5. Respond to tasks delegated to you by your attorney and staff promptly and completely. If your attorney or the paralegal has asked for something, there is a reason for it. The sooner the attorney’s office has the information, the quicker it can be used to help you and the less it will cost you.
6. Talk to and use paralegal or staff whenever possible – it never ceases to amaze me how many people withhold information from paralegals to tell only me. Attorney-client confidentiality extends to the entire office staff. The paralegal working on your case knows the facts of your case and can provide an invaluable asset — all at a reduced hourly billing rate than the attorney. Demand that any lawyer you hire use paralegals to reduce your overall fees and put more minds on your case. You will be glad you did.
7. Use therapists, not your lawyer, for therapy. We will do our best to offer support and guidance to you, and family law attorneys deal on a daily basis with the emotional issues confronting their clients, but few are as well trained to provide you with emotional support as trained, professional counselors or therapists. Counselors and mental health professional generally charge less than attorneys, have more specialized knowledge, and may accept medical insurance. These professionals can work in conjunction with attorneys (thereby possibly protecting the communications) and may be able to assist the legal team in best meeting the mutual client’s goals. Family law matters by definition involve highly emotional, psychological, and related issues. By using the assistance of professionals to recognize and address these issues, the attorney can best represent the client’s interests and that of their family.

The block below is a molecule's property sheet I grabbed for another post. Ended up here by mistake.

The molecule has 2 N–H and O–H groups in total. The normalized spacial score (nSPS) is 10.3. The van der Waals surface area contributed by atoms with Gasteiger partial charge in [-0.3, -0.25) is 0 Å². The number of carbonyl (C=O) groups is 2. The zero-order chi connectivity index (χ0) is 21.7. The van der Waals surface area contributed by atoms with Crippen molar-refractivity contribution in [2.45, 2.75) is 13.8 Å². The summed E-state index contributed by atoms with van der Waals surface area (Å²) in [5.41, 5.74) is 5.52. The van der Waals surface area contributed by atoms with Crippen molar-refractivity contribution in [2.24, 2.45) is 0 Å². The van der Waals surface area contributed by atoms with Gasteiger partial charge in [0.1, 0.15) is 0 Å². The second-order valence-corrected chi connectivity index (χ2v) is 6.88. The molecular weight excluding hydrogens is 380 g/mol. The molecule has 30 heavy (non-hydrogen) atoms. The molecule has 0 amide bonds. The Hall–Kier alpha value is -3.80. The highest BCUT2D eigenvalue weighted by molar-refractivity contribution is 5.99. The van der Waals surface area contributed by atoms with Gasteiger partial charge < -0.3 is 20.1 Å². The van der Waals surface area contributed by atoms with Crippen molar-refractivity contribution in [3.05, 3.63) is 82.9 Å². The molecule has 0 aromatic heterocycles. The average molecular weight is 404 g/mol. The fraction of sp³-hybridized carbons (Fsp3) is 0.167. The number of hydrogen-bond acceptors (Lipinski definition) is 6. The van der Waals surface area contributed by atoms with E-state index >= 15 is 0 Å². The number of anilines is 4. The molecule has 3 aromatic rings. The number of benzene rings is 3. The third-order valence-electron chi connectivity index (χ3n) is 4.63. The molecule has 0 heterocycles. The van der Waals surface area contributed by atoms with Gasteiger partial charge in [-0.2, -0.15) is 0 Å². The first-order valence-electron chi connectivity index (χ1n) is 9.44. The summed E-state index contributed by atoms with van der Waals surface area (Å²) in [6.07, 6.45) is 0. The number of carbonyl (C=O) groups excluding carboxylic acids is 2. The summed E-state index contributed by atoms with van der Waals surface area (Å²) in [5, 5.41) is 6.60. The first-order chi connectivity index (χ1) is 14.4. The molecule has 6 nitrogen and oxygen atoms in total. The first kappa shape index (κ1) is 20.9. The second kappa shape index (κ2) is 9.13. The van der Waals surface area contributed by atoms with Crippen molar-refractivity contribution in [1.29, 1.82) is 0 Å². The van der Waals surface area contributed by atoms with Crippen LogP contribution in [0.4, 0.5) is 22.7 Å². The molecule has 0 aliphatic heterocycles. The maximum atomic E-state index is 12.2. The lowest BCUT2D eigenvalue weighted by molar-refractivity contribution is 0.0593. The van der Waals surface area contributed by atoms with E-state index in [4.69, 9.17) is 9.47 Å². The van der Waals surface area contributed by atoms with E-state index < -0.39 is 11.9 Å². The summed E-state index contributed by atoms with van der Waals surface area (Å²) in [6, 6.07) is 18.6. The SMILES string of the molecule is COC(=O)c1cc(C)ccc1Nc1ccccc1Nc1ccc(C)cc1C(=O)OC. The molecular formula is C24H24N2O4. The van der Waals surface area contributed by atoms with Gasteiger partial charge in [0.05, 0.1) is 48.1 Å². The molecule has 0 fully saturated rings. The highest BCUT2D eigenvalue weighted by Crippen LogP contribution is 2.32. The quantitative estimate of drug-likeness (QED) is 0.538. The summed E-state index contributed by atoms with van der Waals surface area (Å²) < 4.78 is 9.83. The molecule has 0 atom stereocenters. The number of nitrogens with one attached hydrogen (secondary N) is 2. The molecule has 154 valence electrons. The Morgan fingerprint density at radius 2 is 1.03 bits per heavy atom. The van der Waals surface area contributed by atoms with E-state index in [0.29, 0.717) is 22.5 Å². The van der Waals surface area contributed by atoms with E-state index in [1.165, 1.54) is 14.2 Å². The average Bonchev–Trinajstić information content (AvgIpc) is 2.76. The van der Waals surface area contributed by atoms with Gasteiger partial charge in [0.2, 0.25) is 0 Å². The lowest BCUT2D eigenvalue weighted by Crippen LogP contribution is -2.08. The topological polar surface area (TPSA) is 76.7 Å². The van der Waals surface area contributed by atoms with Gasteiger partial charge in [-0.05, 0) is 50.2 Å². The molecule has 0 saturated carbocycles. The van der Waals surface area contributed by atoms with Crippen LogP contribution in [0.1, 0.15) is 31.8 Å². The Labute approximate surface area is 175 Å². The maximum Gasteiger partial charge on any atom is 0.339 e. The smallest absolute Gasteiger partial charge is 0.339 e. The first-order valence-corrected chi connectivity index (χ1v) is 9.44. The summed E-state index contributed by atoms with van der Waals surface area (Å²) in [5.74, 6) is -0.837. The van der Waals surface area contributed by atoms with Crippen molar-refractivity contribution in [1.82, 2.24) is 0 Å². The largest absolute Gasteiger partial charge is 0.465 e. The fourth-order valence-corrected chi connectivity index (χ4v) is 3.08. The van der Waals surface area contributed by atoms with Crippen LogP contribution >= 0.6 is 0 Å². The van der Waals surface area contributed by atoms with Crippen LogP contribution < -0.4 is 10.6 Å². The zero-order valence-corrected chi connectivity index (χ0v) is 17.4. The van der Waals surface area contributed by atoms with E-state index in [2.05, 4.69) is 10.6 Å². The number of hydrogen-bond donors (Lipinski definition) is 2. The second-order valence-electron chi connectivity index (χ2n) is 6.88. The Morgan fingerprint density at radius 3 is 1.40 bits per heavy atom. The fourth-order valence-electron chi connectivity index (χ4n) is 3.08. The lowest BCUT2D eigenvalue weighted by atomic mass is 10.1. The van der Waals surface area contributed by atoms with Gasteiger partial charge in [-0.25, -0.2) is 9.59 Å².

8. Keep the prospect of settlement open. I know divorces and family law litigation can be frustrating, make people angry, and the like. But usually you will save money, not to mention headaches and stress, by settling your case. That often means both parties have to compromise to some extent. Bear in mind– I will not try to make you settle, it’s entirely up to you. My job is to develop and explain your options, givc you the pro’s and con’s of each option, then answer any questions you may have. If you want to settle, I will not block it. If you do not want to settle and prefer to go to trial, I’m all for it. Again, up to you. But settling will generally be less expensive, if that’ s your main concern.
What Does Joint Custody Mean?
In Texas, there is a rebuttable presumption in a divorce or other original suit for custody that the parents be appointed as “joint managing conservators.” “Joint managing conservatorship” has two basic components: the first is allocation of the parental rights and powers, meaning deciding which parent or whether both parents get to make various parenting decisions regarding the upbringing of the child, such as educational, medical and religious decisions. The second component is dividing the actual physical possession of the child between the parties, which includes the physical care and supervision of the child on a day-to-day basis. Please note that, under Texas case law, that presumption does not apply in modifications or other certain instances. The other alternative is for the primary custodian to be called a “Sole Managing Conservator” and the visiting parent to be called a “Possessory Conservator”.
Joint managing conservatorship is often misunderstood. It unfortunately does not necessarily mean that the court divides custody/possession of the children literally equally, with no child support being paid. Usually, although I don’t agree with this, the court decides that one parent has “primary” possession of the child and has the right to establish the child’s residence while the other parent has visitation rights and is ordered to pay child support. Other parental decision making powers are allocated. See Texas Family Code section 153.132, for example.